Credit File Useful Information
- It can be useful to check your credit file before you apply for a credit card, home or business loan, mobile phone plan or “quick loan”. You will be able to see the credit information that is shared with lenders and credit providers (such as banks and utility providers) when they access your credit file.
- Make sure overdue debts aren’t recorded on your Equifax credit report by paying loans and bills on time. For example, consider consolidating your debts in order to pay off any loans faster or to reduce fees associated with several individual loans. If you’re having trouble, consider talking to a financial counsellor or your credit provider to arrange a payment plan.
- If you’re moving house get in touch with all your credit providers (banks, utilities, phone company, etc.) to make sure your bills are redirected to your new address.
- Do your homework before you apply for credit, and only apply for credit when you need it. Making multiple applications for credit within a short space of time can reduce your VedaScore and make you seem less attractive to credit providers.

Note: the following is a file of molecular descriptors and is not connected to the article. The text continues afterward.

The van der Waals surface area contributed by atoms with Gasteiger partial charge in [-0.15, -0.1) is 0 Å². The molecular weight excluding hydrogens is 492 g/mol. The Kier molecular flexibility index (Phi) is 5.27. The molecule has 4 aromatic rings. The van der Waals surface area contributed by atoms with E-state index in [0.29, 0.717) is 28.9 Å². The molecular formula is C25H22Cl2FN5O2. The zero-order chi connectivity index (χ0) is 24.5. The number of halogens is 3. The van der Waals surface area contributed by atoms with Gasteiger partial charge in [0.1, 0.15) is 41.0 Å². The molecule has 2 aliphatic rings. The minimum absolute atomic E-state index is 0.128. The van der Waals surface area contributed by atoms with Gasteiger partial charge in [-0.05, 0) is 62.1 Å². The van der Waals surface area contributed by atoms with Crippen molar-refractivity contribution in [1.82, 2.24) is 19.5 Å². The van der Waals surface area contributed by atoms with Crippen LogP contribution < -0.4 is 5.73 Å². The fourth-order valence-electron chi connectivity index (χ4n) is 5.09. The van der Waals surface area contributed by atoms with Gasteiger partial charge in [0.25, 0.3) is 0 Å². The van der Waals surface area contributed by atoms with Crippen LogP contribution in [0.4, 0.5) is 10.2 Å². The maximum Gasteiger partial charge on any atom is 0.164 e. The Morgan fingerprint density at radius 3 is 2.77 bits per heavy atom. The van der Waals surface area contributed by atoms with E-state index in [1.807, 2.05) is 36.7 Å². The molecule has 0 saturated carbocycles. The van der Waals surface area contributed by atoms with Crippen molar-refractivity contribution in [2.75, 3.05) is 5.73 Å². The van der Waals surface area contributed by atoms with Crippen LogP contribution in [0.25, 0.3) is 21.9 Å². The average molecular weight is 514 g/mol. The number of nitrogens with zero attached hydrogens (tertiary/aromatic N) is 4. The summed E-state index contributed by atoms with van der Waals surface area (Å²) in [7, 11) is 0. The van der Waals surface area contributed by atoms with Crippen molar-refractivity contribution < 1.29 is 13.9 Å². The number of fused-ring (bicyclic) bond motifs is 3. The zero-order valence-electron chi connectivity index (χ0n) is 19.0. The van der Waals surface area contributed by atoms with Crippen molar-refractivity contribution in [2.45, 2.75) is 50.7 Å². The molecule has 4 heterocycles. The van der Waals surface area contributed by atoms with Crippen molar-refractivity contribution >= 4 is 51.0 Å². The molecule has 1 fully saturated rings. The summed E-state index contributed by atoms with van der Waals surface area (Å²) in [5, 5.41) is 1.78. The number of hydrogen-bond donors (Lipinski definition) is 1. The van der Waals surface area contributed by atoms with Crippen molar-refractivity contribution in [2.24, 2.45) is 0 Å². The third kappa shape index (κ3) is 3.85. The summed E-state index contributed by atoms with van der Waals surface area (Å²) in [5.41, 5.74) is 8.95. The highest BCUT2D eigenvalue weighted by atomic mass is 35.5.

- Regularly check your Equifax credit report. This helps to ensure no one uses your identity to obtain credit or to commit an identity crime.
- It’s important to note that references to overdue debts are not removed from your file just because the debts have been cleared. They’ll still remain on your file for five years. However, the relevant credit provider will update your credit file to reflect the fact that the debt is no longer overdue.
- Equifax does not advise lenders on whether they should accept or reject a credit application. They simply supply your credit file to the lender, and the lender uses that information as part of their own assessment process.
- When you apply for a copy of your credit file, your contact information such as postal address, employer and telephone numbers are also added to your credit file for credit providers to access.